This puts NBA players like Jordan and James in a unique position. They aren't just celebrities, they're high-profile public figures whose fame is invariably understood through the lens of race. As a result, they're expected to have something to say about race-related topics. It's naïve to think that MJ would have ever been asked about the Senatorial race if the Democratic candidate, Harvey Gantt, hadn't been African-American, and his opponent Jesse Helms, whose record on the issue was, to say the least, questionable. When it was announced that there would no charges filed against, Timothy Loehmann, the Cleveland police officer who fatally shot Tamir Rice, some called on LeBron James to sit out games in protest.

In James's case, though, these expectations hardly came out of nowhere. Over the last few years, LeBron has embraced his role as a spokesperson, especially when it comes to violence against young black men. He's also, as J.A. Adande noted, following in the footsteps of Michael Jordan's economic form of empowerment. Jordan now owns a team and an apparel company that consistently places minorities in positions of power. Maverick Carter, LeBron's right-hand man, has said that when it comes to their camp's business and marketing coups, "You can't shy away from what you are. We're young, African-American men."

Of course, Ali's brand of activism was worlds away from anything LeBron, much less Jordan, has aligned himself with or sought to communicate by example. Ali might even have found himself disagreeing with them on substance. Both are, after all, rabid capitalists whose principles remain murky at best. Within the context of the NBA, there's no question that James has gone out of his way to change the way players view systems of power. Whether through the player-centric construction of super-teams or by pioneering the use of single-year deals and options to place pressure on front offices, James has repeatedly upended expectations when it comes to contract and labor in the NBA, albeit always in a way that benefits his long-term interests.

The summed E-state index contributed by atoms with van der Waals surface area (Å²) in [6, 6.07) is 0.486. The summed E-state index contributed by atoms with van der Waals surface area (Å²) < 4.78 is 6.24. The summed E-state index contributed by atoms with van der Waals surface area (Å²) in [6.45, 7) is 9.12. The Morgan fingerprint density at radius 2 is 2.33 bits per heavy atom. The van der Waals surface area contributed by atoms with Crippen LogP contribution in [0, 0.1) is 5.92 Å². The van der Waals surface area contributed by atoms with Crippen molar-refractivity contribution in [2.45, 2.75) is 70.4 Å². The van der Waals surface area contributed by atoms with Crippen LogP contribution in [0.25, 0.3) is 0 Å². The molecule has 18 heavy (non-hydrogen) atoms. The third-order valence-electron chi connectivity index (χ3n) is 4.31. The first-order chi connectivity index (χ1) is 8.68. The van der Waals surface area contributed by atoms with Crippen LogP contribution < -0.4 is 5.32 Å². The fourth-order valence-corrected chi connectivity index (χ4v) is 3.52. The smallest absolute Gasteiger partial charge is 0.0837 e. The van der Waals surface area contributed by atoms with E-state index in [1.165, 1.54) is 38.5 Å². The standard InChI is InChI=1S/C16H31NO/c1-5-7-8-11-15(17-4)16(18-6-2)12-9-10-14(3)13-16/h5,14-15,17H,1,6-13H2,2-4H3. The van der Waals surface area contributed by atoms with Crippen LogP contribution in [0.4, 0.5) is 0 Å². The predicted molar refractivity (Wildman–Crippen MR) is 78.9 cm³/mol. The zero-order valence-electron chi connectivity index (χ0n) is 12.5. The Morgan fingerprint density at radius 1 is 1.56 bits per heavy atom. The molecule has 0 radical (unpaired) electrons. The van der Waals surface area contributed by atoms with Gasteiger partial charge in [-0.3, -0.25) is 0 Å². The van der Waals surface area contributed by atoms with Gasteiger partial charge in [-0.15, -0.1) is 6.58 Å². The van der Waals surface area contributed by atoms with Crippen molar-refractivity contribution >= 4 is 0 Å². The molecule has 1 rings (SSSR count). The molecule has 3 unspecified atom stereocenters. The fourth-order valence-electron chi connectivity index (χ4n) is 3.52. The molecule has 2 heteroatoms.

But it's not just James, the elite of the elite, who has embraced this intersection of sports and culture. While endorsing Barack Obama was hardly a radical act, in both 2008 and 2012 NBA players came out in full force to rally voters. In 2014, the Clippers and Warriors suggested they would have boycotted at least one game had the league not taken strong action against Donald Sterling. And it's no accident that Adam Silver's NBA partnered with Michael Bloomberg's Everytown for Gun Safety Support Fund for ads that amounted to an official position on gun control, an issue that disproportionately affects the black community. It represented a sharp contrast with David Stern, whose dress code was a clear sign that "hip-hop" was a marketing liability.

It's blasphemous to suggest that anyone could approach Ali's level of cultural influence, especially when, as in the case of NBA players, it's foisted upon them rather than taken on voluntarily and at an intense personal cost. Jordan and James are both too calculating (and calculated) to ever truly make that kind of sacrifice.

But there's no imperative that they be as radical, as impassioned, or as intent on shaking society to its core as Muhammad Ali was. That NBA players invariably signify more than just themselves is a testament to Ali's legacy. However reluctantly, the sport helps keep the conversation he started open.

And if a player like LeBron James wants to take it upon himself to influence that conversation -- to truly follow in Ali's footsteps -- he has that opportunity.